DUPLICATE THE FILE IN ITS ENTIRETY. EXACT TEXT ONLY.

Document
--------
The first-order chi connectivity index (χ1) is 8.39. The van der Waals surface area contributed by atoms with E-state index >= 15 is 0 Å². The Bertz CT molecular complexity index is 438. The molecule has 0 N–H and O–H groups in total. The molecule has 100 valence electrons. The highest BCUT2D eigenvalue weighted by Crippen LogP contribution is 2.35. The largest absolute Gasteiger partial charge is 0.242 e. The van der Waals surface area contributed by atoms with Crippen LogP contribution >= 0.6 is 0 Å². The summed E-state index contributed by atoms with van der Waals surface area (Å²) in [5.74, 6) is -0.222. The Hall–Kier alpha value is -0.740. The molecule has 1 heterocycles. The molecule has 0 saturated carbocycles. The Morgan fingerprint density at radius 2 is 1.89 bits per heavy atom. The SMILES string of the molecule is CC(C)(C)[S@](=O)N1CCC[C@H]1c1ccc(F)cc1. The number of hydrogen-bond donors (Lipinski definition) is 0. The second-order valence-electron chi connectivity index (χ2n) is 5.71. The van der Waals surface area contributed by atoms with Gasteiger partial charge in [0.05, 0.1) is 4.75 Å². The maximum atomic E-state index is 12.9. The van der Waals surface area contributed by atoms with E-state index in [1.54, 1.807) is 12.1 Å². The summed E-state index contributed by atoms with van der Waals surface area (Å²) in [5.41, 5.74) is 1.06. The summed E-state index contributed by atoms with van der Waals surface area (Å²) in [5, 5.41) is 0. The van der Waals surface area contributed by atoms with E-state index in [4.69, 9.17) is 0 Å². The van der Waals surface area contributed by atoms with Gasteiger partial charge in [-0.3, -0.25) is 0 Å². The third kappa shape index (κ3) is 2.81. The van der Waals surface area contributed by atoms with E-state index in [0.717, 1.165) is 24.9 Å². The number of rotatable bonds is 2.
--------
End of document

The first-order chi connectivity index (χ1) is 8.39. The van der Waals surface area contributed by atoms with E-state index >= 15 is 0 Å². The Bertz CT molecular complexity index is 438. The molecule has 0 N–H and O–H groups in total. The molecule has 100 valence electrons. The highest BCUT2D eigenvalue weighted by Crippen LogP contribution is 2.35. The largest absolute Gasteiger partial charge is 0.242 e. The van der Waals surface area contributed by atoms with Crippen LogP contribution >= 0.6 is 0 Å². The summed E-state index contributed by atoms with van der Waals surface area (Å²) in [5.74, 6) is -0.222. The Hall–Kier alpha value is -0.740. The molecule has 1 heterocycles. The molecule has 0 saturated carbocycles. The Morgan fingerprint density at radius 2 is 1.89 bits per heavy atom. The SMILES string of the molecule is CC(C)(C)[S@](=O)N1CCC[C@H]1c1ccc(F)cc1. The number of hydrogen-bond donors (Lipinski definition) is 0. The second-order valence-electron chi connectivity index (χ2n) is 5.71. The van der Waals surface area contributed by atoms with Gasteiger partial charge in [0.05, 0.1) is 4.75 Å². The maximum atomic E-state index is 12.9. The van der Waals surface area contributed by atoms with E-state index in [1.54, 1.807) is 12.1 Å². The summed E-state index contributed by atoms with van der Waals surface area (Å²) in [5.41, 5.74) is 1.06. The summed E-state index contributed by atoms with van der Waals surface area (Å²) in [5, 5.41) is 0. The van der Waals surface area contributed by atoms with E-state index in [4.69, 9.17) is 0 Å². The van der Waals surface area contributed by atoms with Gasteiger partial charge in [-0.3, -0.25) is 0 Å². The third kappa shape index (κ3) is 2.81. The van der Waals surface area contributed by atoms with E-state index in [0.717, 1.165) is 24.9 Å². The number of rotatable bonds is 2.